Coronavirus in Moldova. Why churches should be closed during the pandemic
Cover image: South Korea's Patient 31. A lesson to learn.
This is a translated and slightly adapted version of an article originally published in Romanian on March 16. Since then, the Orthodox Church of Moldova still hasn’t renounced public masses, resolving to hold them outdoors.
In Moldova, the Covid-19 pandemic has come at a bad time. It’s Lent, a period when every Orthodox Christian has a sacred duty to confess and receive Holy Communion at least once before Easter comes. It’s really a big thing, especially in rural Moldova. On a spiritual level, communion, or the Holy Eucharist, is the greatest sacrament of the Orthodox Church through which believers partake of the saints’ grace. On a practical level, this is a rite whereby the priest dispenses pieces of bread dipped into wine to his flock, from a common chalice and a common spoon. Even without communion, going to church is not the safest thing to do right now, even if the clergy obstinately refuses to admit it.
Friday the 13th
After some hesitation and contradictory messages, on Friday the National Extraordinary Commission for Public Health finally decided to ban religious ceremonies for all the denominations across Moldova until the end of March. Only funerals are an exception, but they, too, must respect the rule of not bringing together more than 50 people.
So how have Moldova’s religious groups responded? The Catholic Church has suspended all ceremonies, the Baptist Church has suspended all ceremonies, the Islamic League has suspended all ceremonies, and so have a number of smaller denominations. But not the two Orthodox Churches – the Metropolis of Chisinau, which is the largest one and is subordinated to the Moscow Patriarchate, and the Metropolis of Bessarabia, which is subordinated to the Romanian Patriarchate.
On Sunday and Saturday, television cameras showed people congregating for masses. In at least two Chisinau churches, people seemed to have kept a certain distance among each other and some of them even wore masks. We can only guess how people behaved in other churches around the country, without the scrutiny of cameras.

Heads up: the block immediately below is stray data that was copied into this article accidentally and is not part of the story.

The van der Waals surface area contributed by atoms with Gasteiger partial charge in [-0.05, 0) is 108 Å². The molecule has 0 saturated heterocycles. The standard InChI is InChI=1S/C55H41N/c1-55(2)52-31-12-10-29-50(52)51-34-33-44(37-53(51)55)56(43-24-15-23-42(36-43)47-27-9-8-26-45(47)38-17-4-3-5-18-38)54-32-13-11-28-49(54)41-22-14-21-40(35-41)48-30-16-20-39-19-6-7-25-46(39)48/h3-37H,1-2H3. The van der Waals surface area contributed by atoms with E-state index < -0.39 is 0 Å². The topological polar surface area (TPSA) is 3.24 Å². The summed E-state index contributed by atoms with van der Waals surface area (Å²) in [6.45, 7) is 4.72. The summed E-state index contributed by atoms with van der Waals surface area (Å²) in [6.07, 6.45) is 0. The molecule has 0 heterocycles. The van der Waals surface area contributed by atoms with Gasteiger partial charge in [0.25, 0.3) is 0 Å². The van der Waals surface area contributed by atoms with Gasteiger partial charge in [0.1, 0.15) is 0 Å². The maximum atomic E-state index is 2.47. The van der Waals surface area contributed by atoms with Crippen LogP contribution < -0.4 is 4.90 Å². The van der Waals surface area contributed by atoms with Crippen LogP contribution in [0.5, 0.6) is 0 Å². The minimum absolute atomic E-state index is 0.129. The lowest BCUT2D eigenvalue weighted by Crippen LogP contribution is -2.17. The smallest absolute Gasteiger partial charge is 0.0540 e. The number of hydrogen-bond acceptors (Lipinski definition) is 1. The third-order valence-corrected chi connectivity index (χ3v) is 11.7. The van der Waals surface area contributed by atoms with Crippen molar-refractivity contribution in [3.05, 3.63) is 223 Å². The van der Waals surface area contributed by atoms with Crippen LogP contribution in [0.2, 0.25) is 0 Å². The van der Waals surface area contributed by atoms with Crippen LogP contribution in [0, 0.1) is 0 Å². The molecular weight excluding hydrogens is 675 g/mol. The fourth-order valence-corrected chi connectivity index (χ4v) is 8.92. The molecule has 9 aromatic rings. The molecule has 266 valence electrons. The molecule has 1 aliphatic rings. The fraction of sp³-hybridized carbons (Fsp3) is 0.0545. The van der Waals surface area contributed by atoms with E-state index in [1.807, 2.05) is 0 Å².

While the leadership of the Orthodox Church assure us that all the sanitary precautions are taken and that, in general, nothing bad can possibly happen to you in the temple of God as long as your faith is rock-solid, the experiences of other countries stricken by this novel virus earlier show otherwise.
Korea: Patient 31
South Korea’s 31st confirmed case is perhaps the most telling example of how badly the disregard for social distancing during this outbreak can end. The case is directly related to a church. It’s not clear where Patient 31 picked up the virus, but in the days before the diagnosis, she travelled to crowded places in the city of Daegu and the capital Seul. On February 6 she was in a minor traffic accident and was hospitalized. During this time, she attended two church services a week apart from each other.
In between those services, on February 15, doctors at the hospital suggested she be tested for coronavirus, as she had a high fever. The woman defied the advice of her doctors and even went out to have lunch with a friend in a hotel buffet. Her symptoms worsened and only on February 17 the woman agreed to be tested. This is how the country’s 31st case was confirmed. At a certain moment, 70 out of 104 confirmed cases in South Korea could be traced to Patient 31. In only a matter of days, because of the woman’s neglect, the number of infected Koreans soared to hundreds and eventually to thousands.
Iran: the kiss of death